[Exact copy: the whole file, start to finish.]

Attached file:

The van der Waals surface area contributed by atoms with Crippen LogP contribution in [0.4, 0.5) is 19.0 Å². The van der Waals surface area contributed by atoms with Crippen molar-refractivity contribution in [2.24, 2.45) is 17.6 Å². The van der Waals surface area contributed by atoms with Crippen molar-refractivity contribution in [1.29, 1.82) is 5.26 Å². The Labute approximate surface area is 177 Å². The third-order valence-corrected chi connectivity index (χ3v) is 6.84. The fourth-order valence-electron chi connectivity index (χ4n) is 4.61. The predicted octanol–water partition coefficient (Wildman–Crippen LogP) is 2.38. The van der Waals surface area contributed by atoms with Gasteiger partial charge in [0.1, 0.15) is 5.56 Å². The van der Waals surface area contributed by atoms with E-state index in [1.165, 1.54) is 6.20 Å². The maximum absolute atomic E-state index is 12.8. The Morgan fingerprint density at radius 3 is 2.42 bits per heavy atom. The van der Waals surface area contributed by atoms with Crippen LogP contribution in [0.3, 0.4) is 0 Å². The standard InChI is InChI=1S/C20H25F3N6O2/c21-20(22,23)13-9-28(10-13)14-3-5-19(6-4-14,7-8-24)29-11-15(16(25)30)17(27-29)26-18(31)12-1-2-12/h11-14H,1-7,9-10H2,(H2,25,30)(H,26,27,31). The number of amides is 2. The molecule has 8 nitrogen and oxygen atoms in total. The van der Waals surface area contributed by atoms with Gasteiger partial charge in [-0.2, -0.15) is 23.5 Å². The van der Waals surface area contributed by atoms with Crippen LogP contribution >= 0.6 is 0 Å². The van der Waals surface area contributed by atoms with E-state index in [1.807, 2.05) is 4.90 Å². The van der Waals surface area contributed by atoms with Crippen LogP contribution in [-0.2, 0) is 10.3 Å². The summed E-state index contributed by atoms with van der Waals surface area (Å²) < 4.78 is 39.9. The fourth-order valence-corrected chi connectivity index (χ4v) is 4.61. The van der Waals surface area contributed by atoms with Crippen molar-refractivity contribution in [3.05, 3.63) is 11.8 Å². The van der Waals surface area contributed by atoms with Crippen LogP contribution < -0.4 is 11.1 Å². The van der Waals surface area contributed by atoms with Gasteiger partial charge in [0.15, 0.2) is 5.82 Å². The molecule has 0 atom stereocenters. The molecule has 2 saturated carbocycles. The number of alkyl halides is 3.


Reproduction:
The van der Waals surface area contributed by atoms with Crippen LogP contribution in [0.4, 0.5) is 19.0 Å². The van der Waals surface area contributed by atoms with Crippen molar-refractivity contribution in [2.24, 2.45) is 17.6 Å². The van der Waals surface area contributed by atoms with Crippen molar-refractivity contribution in [1.29, 1.82) is 5.26 Å². The Labute approximate surface area is 177 Å². The third-order valence-corrected chi connectivity index (χ3v) is 6.84. The fourth-order valence-electron chi connectivity index (χ4n) is 4.61. The predicted octanol–water partition coefficient (Wildman–Crippen LogP) is 2.38. The van der Waals surface area contributed by atoms with Gasteiger partial charge in [0.1, 0.15) is 5.56 Å². The van der Waals surface area contributed by atoms with E-state index in [1.165, 1.54) is 6.20 Å². The maximum absolute atomic E-state index is 12.8. The Morgan fingerprint density at radius 3 is 2.42 bits per heavy atom. The van der Waals surface area contributed by atoms with Crippen LogP contribution in [0.3, 0.4) is 0 Å². The standard InChI is InChI=1S/C20H25F3N6O2/c21-20(22,23)13-9-28(10-13)14-3-5-19(6-4-14,7-8-24)29-11-15(16(25)30)17(27-29)26-18(31)12-1-2-12/h11-14H,1-7,9-10H2,(H2,25,30)(H,26,27,31). The number of amides is 2. The molecule has 8 nitrogen and oxygen atoms in total. The van der Waals surface area contributed by atoms with Gasteiger partial charge in [-0.2, -0.15) is 23.5 Å². The van der Waals surface area contributed by atoms with Crippen LogP contribution >= 0.6 is 0 Å². The van der Waals surface area contributed by atoms with E-state index in [1.807, 2.05) is 4.90 Å². The van der Waals surface area contributed by atoms with Crippen LogP contribution in [-0.2, 0) is 10.3 Å². The summed E-state index contributed by atoms with van der Waals surface area (Å²) < 4.78 is 39.9. The fourth-order valence-corrected chi connectivity index (χ4v) is 4.61. The van der Waals surface area contributed by atoms with Crippen molar-refractivity contribution in [3.05, 3.63) is 11.8 Å². The van der Waals surface area contributed by atoms with Crippen LogP contribution < -0.4 is 11.1 Å². The van der Waals surface area contributed by atoms with Gasteiger partial charge in [0.15, 0.2) is 5.82 Å². The molecule has 0 atom stereocenters. The molecule has 2 saturated carbocycles. The number of alkyl halides is 3.